One of the more reliable relief pitchers during the 1980s, Dave Smith was the closer who always had a trim ERA. His career ERA of 2.67 is superior to recently enshrined firemen Goose Gossage (3.01) and Bruce Sutter (2.83) and even eclipses heralded closers Rollie Fingers (2.90) and Dennis Eckersley’s (3.50) career marks.
An 8th Round selection out of San Diego State, Smith joined the Astros in 1980 and helped them capture the NL West flag with a brilliant rookie showing. As a freshman, Dave posted a terrific 1.92 ERA with ten saves in a Houston bullpen that also boasted the likes of Joe Sambito, Frank LaCorte and swingman Joaquin Andujar. In the NLCS, Dave won Game III as he fanned four batters in 2.1 innings of work.
Able to miss bats with the best of them, Dave averaged a stingy 0.72 hits per inning pitched in 1981–superior to Hall of Fame closer Bruce Sutter who averaged 0.78 hits per inning. Th Astros had a strong bullpen in the early 1980s as Dave was lost in the shuffle with Sambito, Frank DiPino, Bill Dawley and Mike LaCoss for a while until he established himself as an elite fireman in 1984. That year Dave posted a 2.21 ERA.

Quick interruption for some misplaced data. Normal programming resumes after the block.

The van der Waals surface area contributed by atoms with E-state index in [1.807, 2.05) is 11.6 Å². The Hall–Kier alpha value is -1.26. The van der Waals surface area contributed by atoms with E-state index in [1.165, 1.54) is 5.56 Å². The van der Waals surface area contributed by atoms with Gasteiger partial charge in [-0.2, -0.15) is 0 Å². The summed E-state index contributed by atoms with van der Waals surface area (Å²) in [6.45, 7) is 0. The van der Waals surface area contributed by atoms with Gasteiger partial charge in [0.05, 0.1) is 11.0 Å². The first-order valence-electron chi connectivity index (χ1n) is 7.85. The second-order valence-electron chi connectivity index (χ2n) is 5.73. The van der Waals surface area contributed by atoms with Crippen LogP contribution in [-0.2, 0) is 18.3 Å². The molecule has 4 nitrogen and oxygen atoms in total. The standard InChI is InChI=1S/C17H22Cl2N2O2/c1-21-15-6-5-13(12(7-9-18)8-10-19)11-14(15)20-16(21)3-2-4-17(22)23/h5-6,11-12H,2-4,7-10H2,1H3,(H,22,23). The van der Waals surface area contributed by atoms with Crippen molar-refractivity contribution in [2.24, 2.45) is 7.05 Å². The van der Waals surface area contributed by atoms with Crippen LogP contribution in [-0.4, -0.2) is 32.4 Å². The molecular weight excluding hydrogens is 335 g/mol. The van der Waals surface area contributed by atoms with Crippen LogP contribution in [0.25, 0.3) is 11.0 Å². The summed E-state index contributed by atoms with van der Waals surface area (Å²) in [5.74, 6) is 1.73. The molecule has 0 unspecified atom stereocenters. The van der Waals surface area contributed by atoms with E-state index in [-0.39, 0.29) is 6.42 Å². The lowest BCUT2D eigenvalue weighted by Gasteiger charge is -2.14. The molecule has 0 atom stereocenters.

Skipper Bob Lillis named Dave the fulltime closer in 1985 when he passed DiPino and Dawley on the depth chart. He rewarded Lillis with 27 saves and a terrific 2.27 ERA. Unlike many firemen who possess electric stuff but minimal control, Smith was able to showcase a decent amount of accuracy. In the ’85 season, Dave issued 17 walks in 79 innings of work.
The Astros copped the NL West flag again in 1986 as Dave saved a career high 33 contests. Houston took part in an epic NLCS against the Mets, losing the final two games in extra innings. At his peak in ’87, Dave posted an amazing ERA of 1.65 with 24 saves. His peripheral stats were all amazing. He worked 60 innings, fanned 73 batters and coughed up just 39 base hits.
Dave saved 27 games in 1988 and then added another 25 saves on a 2.64 ERA in 1989. He trimmed his ERA down to 2.39 in 1990 and posted his sixth consecutive season with 20 or more saves. In his mid 30s in 1991, the Astros rolled the dice after the 1990 season and let their proven closer test the free agent market. The dice roll worked well for the Astros but not so well for the Cubs, his new employers. His tenure with the Cubs was plagued with injuries as Chicago got just 17 saves in two seasons from their free agent fireman.
W 53/L 53/PCT .500/G 609/SV 216/IP 809/H 700/BB 283/SO 548